The latest track by the White Ribbons band is available for download with the funds going towards supporting the EC-Tix to be supported to tour Norway during summer 2020.

It is easy to see why the bands sit well within the festival due to their own punk ethos. Aligned with this therefore one could argue that “Sleazy” is a world away from how other festivals organise and promote what they do. There is no fuss and no huge banner proclaiming and asserting inclusivity. This reflects Beresford and Croft’s ‘democratic / citizenship’ approach to inclusion that emphasises people’s rights as citizens (as artists) to create and set their own agenda and identities, rather than as ‘consumers’ or ‘service users’ to be consulted in an often reactive manner to ‘tick the box of inclusivity’ (Beresford & Croft, 2003).

This philosophy is captured perfectly by Pauline Murray lead singer of Penetration who when asked what is it like being a woman in rock offered she never considered her gender an issue. Murray explains “I just thought I was part of the band” in retrospect however “it seems quite revolutionary, the way women were behaving. Females in bands were breaking down stereotypes” PR Intern (2017) Could the same be said of the bands appearing at Sleazy?

If pushed it is doubtful the bands above would describe themselves as having a learning disability. The idea that a group of musicians would want to be categorised in this way seems wholly at odds with my understanding of the rock persona. Joe Strummer of The Clash in defining ‘self-awareness suggested it has something to do with ‘an ability to trust your own judgement’ and more importantly “an ability think for yourself” as cited in Coles (2014) The chances are the respective bands just want to be musicians, performers and artists and consequently this is how they see themselves.. Doubtless that is exactly how the promoters at “Sleazy” make sense of it all. One is left to ask therefore, is there any other way to see it?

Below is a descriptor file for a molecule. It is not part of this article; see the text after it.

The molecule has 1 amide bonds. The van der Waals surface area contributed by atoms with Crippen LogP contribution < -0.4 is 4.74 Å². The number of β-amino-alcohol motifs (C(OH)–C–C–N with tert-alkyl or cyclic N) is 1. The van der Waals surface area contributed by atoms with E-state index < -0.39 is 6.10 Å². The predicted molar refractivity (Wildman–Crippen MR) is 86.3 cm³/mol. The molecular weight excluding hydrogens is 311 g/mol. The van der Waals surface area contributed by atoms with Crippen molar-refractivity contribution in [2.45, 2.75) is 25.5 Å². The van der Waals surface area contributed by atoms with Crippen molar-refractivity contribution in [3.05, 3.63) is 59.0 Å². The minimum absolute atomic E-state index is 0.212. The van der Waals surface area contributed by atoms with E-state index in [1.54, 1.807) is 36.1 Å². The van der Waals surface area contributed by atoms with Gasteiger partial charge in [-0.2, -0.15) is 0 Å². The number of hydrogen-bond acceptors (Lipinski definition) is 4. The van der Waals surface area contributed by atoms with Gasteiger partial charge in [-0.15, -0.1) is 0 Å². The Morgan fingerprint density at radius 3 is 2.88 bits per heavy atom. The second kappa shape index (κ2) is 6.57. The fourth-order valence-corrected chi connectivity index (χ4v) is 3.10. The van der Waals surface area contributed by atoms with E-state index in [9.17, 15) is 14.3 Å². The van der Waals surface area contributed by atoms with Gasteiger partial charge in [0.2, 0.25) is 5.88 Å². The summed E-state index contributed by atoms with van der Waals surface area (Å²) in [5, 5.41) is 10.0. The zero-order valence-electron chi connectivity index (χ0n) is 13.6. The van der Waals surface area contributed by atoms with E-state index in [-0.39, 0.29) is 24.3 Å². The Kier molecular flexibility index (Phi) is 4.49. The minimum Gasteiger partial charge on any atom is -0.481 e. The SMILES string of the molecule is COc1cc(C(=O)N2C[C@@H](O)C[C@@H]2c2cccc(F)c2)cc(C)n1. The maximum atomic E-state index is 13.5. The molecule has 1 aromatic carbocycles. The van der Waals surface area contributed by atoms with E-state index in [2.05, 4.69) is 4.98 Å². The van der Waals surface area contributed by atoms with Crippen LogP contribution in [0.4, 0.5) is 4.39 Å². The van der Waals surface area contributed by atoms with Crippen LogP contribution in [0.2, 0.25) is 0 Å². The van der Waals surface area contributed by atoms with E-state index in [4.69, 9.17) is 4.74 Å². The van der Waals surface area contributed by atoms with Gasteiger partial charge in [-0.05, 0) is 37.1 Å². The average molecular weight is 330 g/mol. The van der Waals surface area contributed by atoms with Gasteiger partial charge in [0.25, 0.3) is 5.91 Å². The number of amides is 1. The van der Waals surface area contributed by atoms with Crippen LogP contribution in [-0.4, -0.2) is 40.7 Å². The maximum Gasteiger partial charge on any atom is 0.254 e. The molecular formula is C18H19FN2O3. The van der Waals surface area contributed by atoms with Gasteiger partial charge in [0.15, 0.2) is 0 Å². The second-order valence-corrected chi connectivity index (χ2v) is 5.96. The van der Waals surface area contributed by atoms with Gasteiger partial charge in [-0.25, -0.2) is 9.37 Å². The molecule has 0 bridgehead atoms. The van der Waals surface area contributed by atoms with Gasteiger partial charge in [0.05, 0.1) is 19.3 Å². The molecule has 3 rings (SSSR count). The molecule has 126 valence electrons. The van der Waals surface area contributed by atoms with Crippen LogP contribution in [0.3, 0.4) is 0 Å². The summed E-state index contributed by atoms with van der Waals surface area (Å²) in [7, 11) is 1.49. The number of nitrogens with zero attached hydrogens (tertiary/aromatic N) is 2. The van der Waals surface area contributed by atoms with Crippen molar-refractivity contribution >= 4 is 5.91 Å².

I wanted to do a piece here about inclusivity within the arts and I have focused on this festival as the yard stick by which others could measure their impact. In considering Sleazy I haven’t spoken about the broad range of opportunities it presents for people (with a learning disability) to work as sound engineers, stage managers, lighting technicians, stage runners and the wealth of talent it embraces to do this.

I haven’t discussed how the festival supports and promotes the White Ribbon Campaign which was founded in 2005 and is “part of a global movement concerned with ending male violence against women. “Much of the work we do is concerned with engaging men and boys regarding attitudes and behaviours, raising awareness, influencing change and providing resources to make change happen in relation to domestic violence and abuse of women and girls” White (2020).

I also would have wanted to raise the work that Sleazy have been doing since 2016 in promoting The Sophie Lancaster Foundation. As part of their developing agenda regarding equality and diversity the organisers have been instrumental in challenging ‘hate crime’. This has allowed a further opportunity to increase and raise awareness and address discrimination and prejudice on an individual basis. Sophie Lancaster was a young woman that was murdered and her death was treated as a Hate Crime by Judge Russell who sentenced the murderers accordingly. Under the current UK Hate Crime Legislation (Section 146), as the motivation behind the murder was hateful, he was able to use his discretion to class it as a “Hate Crime”. The work the foundation does focuses on creating respect for and understanding of subcultures in our communities. Where better to do that than at a punk festival?

It is probably worth mentioning that the team also support Morecambe food bank. There is a donation point in the foyer at the festival where food can be left and once the weekend is over the donations are then transported to the charity. Again this evidences how “Nice n Sleazy” has an alternative perspective when considering how to promote and host a music festival.

The tangible reality of this is not only do people with learning disabilities perform and work on site during the weekend, there is a massive emphasis on inclusion, diversity and equality. This is a world away from how other festivals organise and promote what they do, so in conclusion one could say “Nice and Sleazy does it every time” The Stranglers (1978)

One reply on “Nice ‘n’ Sleazy does it every time”

My brother has severe learning difficulties and disabilities. I found this article informative and interesting. The campaign sounds great and well done to everyone involved

Liked by 1 person